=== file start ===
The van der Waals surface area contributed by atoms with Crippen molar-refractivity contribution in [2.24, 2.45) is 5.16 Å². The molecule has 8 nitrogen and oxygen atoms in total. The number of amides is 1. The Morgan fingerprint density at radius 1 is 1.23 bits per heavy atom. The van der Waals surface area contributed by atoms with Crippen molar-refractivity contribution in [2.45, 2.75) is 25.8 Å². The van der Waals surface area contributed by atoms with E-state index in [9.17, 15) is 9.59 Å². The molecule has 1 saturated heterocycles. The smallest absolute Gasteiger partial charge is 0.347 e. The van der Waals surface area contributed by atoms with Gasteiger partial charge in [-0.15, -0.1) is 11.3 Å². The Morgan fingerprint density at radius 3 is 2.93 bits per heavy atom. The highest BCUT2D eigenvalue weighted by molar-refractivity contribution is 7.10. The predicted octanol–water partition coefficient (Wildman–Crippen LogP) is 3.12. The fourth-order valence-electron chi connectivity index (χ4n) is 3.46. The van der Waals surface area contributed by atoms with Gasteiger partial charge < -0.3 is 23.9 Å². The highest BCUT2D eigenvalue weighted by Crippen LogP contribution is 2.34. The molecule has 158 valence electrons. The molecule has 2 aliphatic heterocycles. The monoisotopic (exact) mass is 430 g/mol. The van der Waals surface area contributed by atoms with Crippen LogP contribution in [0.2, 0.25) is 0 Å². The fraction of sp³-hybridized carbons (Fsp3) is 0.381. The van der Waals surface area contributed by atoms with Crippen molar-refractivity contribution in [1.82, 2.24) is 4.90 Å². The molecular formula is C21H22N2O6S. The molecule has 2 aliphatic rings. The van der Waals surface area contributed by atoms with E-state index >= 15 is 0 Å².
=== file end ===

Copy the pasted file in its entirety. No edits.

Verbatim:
The van der Waals surface area contributed by atoms with Crippen molar-refractivity contribution in [2.24, 2.45) is 5.16 Å². The molecule has 8 nitrogen and oxygen atoms in total. The number of amides is 1. The Morgan fingerprint density at radius 1 is 1.23 bits per heavy atom. The van der Waals surface area contributed by atoms with Crippen molar-refractivity contribution in [2.45, 2.75) is 25.8 Å². The van der Waals surface area contributed by atoms with E-state index in [9.17, 15) is 9.59 Å². The molecule has 1 saturated heterocycles. The smallest absolute Gasteiger partial charge is 0.347 e. The van der Waals surface area contributed by atoms with Gasteiger partial charge in [-0.15, -0.1) is 11.3 Å². The Morgan fingerprint density at radius 3 is 2.93 bits per heavy atom. The highest BCUT2D eigenvalue weighted by molar-refractivity contribution is 7.10. The predicted octanol–water partition coefficient (Wildman–Crippen LogP) is 3.12. The fourth-order valence-electron chi connectivity index (χ4n) is 3.46. The van der Waals surface area contributed by atoms with Gasteiger partial charge < -0.3 is 23.9 Å². The highest BCUT2D eigenvalue weighted by Crippen LogP contribution is 2.34. The molecule has 158 valence electrons. The molecule has 2 aliphatic heterocycles. The monoisotopic (exact) mass is 430 g/mol. The van der Waals surface area contributed by atoms with Crippen LogP contribution in [0.2, 0.25) is 0 Å². The fraction of sp³-hybridized carbons (Fsp3) is 0.381. The van der Waals surface area contributed by atoms with Crippen molar-refractivity contribution in [1.82, 2.24) is 4.90 Å². The molecular formula is C21H22N2O6S. The molecule has 2 aliphatic rings. The van der Waals surface area contributed by atoms with E-state index >= 15 is 0 Å².